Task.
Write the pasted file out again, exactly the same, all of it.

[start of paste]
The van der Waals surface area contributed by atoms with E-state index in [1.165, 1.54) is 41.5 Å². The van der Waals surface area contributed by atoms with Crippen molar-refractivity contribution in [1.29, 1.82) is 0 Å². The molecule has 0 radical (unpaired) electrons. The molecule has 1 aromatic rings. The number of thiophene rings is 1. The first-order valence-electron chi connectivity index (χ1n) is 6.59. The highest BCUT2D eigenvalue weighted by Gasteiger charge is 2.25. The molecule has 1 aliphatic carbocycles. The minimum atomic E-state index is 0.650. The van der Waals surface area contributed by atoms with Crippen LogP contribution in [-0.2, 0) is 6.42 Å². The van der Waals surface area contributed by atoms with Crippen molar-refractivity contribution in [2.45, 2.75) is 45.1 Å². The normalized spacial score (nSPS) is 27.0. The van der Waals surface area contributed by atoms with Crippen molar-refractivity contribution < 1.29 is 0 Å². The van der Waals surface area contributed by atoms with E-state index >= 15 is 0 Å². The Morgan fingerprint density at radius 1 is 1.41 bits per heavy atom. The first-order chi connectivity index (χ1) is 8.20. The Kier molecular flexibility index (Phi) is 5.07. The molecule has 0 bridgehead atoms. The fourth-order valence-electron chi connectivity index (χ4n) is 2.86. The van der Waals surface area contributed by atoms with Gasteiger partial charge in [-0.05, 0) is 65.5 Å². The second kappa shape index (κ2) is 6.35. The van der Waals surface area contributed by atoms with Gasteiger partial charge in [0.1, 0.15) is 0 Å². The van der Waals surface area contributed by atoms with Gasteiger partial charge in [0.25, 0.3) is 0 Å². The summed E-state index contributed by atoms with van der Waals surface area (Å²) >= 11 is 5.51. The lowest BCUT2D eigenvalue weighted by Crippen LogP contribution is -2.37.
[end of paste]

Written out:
The van der Waals surface area contributed by atoms with E-state index in [1.165, 1.54) is 41.5 Å². The van der Waals surface area contributed by atoms with Crippen molar-refractivity contribution in [1.29, 1.82) is 0 Å². The molecule has 0 radical (unpaired) electrons. The molecule has 1 aromatic rings. The number of thiophene rings is 1. The first-order valence-electron chi connectivity index (χ1n) is 6.59. The highest BCUT2D eigenvalue weighted by Gasteiger charge is 2.25. The molecule has 1 aliphatic carbocycles. The minimum atomic E-state index is 0.650. The van der Waals surface area contributed by atoms with Crippen LogP contribution in [-0.2, 0) is 6.42 Å². The van der Waals surface area contributed by atoms with Crippen molar-refractivity contribution in [2.45, 2.75) is 45.1 Å². The normalized spacial score (nSPS) is 27.0. The van der Waals surface area contributed by atoms with Crippen molar-refractivity contribution < 1.29 is 0 Å². The van der Waals surface area contributed by atoms with E-state index >= 15 is 0 Å². The Morgan fingerprint density at radius 1 is 1.41 bits per heavy atom. The first-order chi connectivity index (χ1) is 8.20. The Kier molecular flexibility index (Phi) is 5.07. The molecule has 0 bridgehead atoms. The fourth-order valence-electron chi connectivity index (χ4n) is 2.86. The van der Waals surface area contributed by atoms with Gasteiger partial charge in [-0.05, 0) is 65.5 Å². The second kappa shape index (κ2) is 6.35. The van der Waals surface area contributed by atoms with Gasteiger partial charge in [0.1, 0.15) is 0 Å². The van der Waals surface area contributed by atoms with Gasteiger partial charge in [0.25, 0.3) is 0 Å². The summed E-state index contributed by atoms with van der Waals surface area (Å²) >= 11 is 5.51. The lowest BCUT2D eigenvalue weighted by Crippen LogP contribution is -2.37.